Teardrops On The Dancefloor
Our editor reflects on another Rife team and where they go from here.
Every time this bit of my job comes around, I think it’s going to be easier to say goodbye.
I probably say that every time. Because it’s the only constant in this job. I have a good thing going here. I get to stand back and watch as some amazing creatives find their feet, their grounding and most importantly, their voice. Every damn time. It’s a wonderful thing to watch. Often, the team doesn’t need to do much other than offer a space to play and action points for improvement if things go wrong. Every time we get a new and exciting set of people in to make the magazine what it is, and I’m always blown away by the diversity of voices out there. The only reason Rife is a joy to read is because the voices belong to creatives who are brave, fearless, experimental and open to ideas.
At Rife, we try and get you to be better at the things you’re already good at, and get a taste of the things you’ve never tried before. We try and get you to write about the things you know about and the things you don’t. Where there’s resistance, there’s gentle pushing. Where there’s over-confidence, there’s gentle critique. I do believe that you don’t grow by being constantly told what would make you better. Instead, you grow with the support to visualise what you want to be. Our job, at Rife, is often to get out of the way as much as we possibly can.
I’ll miss Aisha, Ailsa and Jazz. They’re all fearless and wonderful in their own way. Whether it’s writing the truly personal, the utterly vulnerable or even just doing some public speaking because it’s on your job description, their willingness to try new things and old things they know they hate.
Stray memories from the last six months include:
The rush for the free food whenever it’s lying about at Watershed (consistent across every team).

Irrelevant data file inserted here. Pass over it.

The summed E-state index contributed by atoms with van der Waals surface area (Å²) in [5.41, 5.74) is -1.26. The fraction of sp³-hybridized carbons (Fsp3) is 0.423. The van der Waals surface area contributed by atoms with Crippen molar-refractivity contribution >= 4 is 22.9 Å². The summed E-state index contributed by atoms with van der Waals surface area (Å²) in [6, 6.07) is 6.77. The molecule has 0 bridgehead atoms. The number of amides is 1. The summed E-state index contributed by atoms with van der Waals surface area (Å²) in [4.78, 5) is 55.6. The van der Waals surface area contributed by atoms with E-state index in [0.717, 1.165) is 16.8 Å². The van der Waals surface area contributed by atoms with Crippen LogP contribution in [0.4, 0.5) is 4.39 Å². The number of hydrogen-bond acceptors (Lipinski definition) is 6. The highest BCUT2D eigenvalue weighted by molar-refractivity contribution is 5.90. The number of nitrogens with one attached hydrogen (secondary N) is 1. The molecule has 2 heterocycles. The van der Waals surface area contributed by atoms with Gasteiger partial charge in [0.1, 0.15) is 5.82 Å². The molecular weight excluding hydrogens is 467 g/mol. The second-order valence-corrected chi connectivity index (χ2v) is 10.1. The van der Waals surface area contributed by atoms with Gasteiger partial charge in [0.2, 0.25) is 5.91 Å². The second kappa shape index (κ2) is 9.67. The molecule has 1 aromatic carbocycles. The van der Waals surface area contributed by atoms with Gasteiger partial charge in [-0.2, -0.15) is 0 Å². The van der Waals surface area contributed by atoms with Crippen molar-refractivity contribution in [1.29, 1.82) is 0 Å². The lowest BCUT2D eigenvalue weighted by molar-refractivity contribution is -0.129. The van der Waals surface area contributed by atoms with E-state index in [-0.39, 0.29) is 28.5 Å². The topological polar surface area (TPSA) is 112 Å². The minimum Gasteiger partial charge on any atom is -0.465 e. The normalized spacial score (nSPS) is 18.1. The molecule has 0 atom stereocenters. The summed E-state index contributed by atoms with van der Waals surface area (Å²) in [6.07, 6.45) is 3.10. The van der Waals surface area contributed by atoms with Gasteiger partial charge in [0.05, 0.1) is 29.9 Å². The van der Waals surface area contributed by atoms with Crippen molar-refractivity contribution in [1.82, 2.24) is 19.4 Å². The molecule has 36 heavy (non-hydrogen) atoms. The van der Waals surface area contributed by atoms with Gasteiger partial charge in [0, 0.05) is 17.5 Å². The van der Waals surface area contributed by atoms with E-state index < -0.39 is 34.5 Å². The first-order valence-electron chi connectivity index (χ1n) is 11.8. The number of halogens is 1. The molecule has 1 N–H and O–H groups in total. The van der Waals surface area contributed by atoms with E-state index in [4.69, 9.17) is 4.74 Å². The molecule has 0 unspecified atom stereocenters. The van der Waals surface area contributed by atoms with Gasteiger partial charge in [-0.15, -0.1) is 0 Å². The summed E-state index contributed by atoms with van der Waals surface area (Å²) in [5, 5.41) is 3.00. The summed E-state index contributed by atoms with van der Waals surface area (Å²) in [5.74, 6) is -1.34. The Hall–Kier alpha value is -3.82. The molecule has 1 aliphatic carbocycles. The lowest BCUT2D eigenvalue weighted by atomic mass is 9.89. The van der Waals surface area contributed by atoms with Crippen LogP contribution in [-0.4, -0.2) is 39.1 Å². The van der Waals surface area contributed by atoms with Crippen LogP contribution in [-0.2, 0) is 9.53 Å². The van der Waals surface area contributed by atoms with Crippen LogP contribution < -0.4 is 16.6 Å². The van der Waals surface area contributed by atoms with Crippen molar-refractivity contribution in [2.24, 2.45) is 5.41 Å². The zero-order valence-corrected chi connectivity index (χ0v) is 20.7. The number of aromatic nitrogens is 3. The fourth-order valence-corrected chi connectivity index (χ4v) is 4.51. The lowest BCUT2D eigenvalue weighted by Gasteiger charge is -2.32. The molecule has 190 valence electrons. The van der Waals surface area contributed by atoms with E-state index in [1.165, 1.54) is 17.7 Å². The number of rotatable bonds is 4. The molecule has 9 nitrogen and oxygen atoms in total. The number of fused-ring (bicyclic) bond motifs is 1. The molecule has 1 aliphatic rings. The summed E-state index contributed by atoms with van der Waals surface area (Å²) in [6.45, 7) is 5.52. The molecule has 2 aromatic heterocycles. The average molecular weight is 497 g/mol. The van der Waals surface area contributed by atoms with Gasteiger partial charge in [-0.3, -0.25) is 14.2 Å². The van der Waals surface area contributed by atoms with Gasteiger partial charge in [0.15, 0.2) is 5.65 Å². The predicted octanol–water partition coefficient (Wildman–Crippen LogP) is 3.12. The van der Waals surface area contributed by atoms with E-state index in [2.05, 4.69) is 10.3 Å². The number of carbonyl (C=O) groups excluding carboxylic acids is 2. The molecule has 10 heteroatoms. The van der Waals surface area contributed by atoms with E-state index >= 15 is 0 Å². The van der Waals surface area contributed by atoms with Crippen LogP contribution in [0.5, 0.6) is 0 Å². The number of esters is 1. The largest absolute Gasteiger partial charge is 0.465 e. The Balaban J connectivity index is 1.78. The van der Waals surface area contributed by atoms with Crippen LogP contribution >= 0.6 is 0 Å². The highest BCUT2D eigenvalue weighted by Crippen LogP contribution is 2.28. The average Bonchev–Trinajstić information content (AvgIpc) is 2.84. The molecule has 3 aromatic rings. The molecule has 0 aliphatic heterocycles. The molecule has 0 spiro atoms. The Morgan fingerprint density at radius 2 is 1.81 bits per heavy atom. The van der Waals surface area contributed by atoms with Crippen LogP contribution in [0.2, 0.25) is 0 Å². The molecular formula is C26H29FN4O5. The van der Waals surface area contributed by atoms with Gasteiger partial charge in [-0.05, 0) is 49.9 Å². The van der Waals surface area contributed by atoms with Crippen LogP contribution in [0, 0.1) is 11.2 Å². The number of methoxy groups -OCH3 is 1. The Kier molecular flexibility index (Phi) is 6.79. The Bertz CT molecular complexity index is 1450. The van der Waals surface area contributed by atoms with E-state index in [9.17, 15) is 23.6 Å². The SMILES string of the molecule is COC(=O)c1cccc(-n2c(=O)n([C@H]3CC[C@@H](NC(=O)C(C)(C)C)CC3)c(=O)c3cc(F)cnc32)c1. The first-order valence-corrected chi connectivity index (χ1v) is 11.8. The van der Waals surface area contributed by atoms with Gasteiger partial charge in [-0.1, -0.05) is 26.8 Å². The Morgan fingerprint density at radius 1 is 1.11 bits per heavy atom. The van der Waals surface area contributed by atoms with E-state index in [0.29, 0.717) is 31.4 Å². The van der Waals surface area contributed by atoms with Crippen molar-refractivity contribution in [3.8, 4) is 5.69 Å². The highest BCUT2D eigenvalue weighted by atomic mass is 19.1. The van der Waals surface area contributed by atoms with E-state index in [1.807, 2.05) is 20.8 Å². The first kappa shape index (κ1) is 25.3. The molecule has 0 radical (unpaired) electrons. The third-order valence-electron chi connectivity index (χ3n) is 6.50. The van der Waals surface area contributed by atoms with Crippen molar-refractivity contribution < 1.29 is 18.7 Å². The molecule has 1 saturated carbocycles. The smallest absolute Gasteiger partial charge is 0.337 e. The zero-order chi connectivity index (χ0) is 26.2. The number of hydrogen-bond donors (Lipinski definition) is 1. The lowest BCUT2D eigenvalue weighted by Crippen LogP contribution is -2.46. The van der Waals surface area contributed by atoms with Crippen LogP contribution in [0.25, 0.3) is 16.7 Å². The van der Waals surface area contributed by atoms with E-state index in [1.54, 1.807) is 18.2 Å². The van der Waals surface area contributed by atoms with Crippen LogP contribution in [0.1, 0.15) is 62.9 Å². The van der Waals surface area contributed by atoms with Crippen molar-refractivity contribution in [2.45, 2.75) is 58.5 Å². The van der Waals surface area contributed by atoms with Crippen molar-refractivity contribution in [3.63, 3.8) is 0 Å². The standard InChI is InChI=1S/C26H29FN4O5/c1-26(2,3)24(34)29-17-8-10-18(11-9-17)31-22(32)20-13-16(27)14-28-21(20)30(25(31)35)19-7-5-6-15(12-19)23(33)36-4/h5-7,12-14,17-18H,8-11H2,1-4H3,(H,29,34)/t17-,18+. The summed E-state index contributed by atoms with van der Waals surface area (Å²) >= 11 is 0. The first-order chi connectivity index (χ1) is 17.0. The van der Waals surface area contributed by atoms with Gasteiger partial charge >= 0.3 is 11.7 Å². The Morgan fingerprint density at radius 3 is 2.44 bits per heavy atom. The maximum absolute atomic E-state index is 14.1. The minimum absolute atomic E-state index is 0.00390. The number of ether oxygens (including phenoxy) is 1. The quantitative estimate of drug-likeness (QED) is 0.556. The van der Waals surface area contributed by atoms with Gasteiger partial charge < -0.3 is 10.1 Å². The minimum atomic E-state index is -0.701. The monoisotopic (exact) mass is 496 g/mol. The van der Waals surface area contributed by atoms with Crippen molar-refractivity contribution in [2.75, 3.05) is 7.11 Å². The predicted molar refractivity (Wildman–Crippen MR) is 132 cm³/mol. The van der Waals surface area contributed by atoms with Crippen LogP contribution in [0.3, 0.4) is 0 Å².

The power stance. We subverted the Conversative Party Conference stance of 2015 with our own version — wide-eyed, wide-armed and open to opportunity.
Dancing. There was a lot of dancing.
You know that time when you find yourself saying a word repeatedly, even though it’s not in common usage, and it’s slightly ridiculous and everyone laughs: we had that with the word girdle. It was one of those ‘you had to be there’ moments, but I’m sure even you, dear reader, can appreciate that the word ‘girdle’ is hilarious. Girdle.
That moment, when they NAIL their voice, their intent, their passion, their message, their story. Each one of these guys had that moment.
Girdle. See? I told you. It’s a funny word.
I won’t keep you with more ‘you had to be there’ moments. You really did have to be there. All you need to know is that Aisha Ailsa and Jazz did some good in their six months here. And Rife is irreparably improved for it.
Support more young people to have their voices heard
Rife is Watershed‘s online magazine created for young people, by young people.
We offer paid internships and publish work by young writers, photographers, illustrators, and filmmakers from all sorts of backgrounds, helping them get into creative careers. Rife has reached over 8,000 young people through our workshops, over 220 young people have made stuff for Rife on topics ranging from mental health to identity to baked beans, and last year, over 200,000 people visited our website.
In these complex and uncertain times hearing from and supporting young people who are advocating for social change and contributing fresh perspectives has never been so important.
Through supporting Rife you can ensure that this important work continues and that more young people have their voices heard.